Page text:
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Financial sector in Japan - statistics & facts

As the third largest economy in the world, Japan is home to a stable and well-regulated financial sector, which accounted for four percent of the nominal GDP in 2020. Financial and economic activity in Japan is centered around Tokyo, the world’s largest city by GDP, that recently has expressed its ambitions to become a global financial hub.

Key financial institutions in Japan

The financial sector is comprised of a variety of financial institutions, such as banks, insurance companies, and securities firms that act as financial intermediaries and provide financial services and products to corporations and retail customers. The Financial Services Agency oversees financial institutions as Japan’s primary regulatory body to ensure the stability of the financial system.
The Japanese financial services sector is dominated by three financial groups: Mitsubishi UFJ Financial Group, Sumitomo Mitsui Financial Group, and Mizuho Financial Group. These financial groups have Japan’s three megabanks and other financial service units under their umbrellas. Next to retail banking, they engage in large-scale operations with major corporations in Japan and overseas. Other key players in the banking and insurance industry are subsidiaries of the Japan Post Group which is partly owned by the government. With more than 20 thousand branches all over Japan, Japan Post Bank is one of the largest banks in the country, and Japan Post Insurance is among the leading life insurance companies in Japan. In addition to various financial institutions, non-financial institutions such as retailers have started offering financial services to consumers since the late 1990s.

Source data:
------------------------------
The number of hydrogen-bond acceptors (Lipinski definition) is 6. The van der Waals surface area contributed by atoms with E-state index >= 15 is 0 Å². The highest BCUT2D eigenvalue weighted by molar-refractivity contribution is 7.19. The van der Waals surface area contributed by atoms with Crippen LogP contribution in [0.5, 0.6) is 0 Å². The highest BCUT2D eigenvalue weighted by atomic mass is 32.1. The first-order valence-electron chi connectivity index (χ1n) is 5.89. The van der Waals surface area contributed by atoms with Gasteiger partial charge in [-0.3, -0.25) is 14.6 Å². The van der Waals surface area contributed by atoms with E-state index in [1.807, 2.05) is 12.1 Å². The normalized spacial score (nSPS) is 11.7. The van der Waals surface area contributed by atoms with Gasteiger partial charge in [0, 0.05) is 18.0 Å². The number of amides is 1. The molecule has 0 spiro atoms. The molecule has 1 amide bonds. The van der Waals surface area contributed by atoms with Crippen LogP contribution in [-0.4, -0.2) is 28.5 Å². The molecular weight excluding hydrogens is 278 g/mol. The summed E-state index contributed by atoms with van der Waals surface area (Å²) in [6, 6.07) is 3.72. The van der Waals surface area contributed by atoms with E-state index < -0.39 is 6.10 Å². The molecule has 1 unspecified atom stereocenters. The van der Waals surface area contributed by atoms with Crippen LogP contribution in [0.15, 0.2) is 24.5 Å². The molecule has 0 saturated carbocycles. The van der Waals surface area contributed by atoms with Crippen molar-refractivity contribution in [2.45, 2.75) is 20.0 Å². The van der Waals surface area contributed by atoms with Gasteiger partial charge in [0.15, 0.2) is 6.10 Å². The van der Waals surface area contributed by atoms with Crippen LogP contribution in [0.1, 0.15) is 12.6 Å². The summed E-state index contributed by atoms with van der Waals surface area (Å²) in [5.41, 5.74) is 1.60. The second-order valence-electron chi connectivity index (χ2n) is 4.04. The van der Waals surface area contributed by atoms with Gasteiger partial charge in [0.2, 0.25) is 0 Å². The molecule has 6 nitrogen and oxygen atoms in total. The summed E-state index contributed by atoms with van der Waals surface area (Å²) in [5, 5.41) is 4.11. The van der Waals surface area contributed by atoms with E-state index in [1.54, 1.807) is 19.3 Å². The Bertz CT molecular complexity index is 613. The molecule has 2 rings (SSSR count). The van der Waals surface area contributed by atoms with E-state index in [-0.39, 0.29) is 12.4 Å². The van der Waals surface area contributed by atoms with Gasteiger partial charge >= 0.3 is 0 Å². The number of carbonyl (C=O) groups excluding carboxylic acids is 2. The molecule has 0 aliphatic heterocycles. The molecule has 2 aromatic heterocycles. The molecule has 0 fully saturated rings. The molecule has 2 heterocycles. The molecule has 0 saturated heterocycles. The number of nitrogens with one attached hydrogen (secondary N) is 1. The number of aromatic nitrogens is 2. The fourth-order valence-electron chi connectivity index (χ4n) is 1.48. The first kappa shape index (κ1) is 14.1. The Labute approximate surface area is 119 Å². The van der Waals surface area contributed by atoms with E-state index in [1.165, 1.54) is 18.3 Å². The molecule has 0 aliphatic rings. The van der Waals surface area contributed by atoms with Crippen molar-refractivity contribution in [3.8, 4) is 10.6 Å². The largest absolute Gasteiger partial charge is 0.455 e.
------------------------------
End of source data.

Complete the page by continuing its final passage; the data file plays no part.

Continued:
Development in recent decades

The finance and insurance industry in Japan has experienced several financial crises over the past three decades. The burst of the speculative asset price bubble in the early 1990s was followed by a decade of recession, the so-called lost decade, and resulted in a non-performing loan problem and the collapse of private financial institutions. Between 1996 and 2001, the government introduced a series of reforms that were referred to as the Japanese version of the financial big bang, and aimed for the deregulation of the Japanese finance sector. The liberalization of the finance sector facilitated competition between financial institutions and lifted the ban on certain financial instruments.
Over the past decades, Japan’s central bank, the Bank of Japan has pursued a continuous policy of monetary easing. As a result, financial institutions in Japan operate in an ultra-low interest rate environment that affects profitability. With digitalization and fintech on the rise, the industry faces competition from new businesses entering the market and offering alternative services to consumers. Recently, efforts to increase the attractiveness of Japan as a global financial hub, with Tokyo at its core, have accelerated, resulting in a number of policy initiatives aimed primarily at facilitating entry to the financial and capital markets for foreign financial institutions and assets managers.

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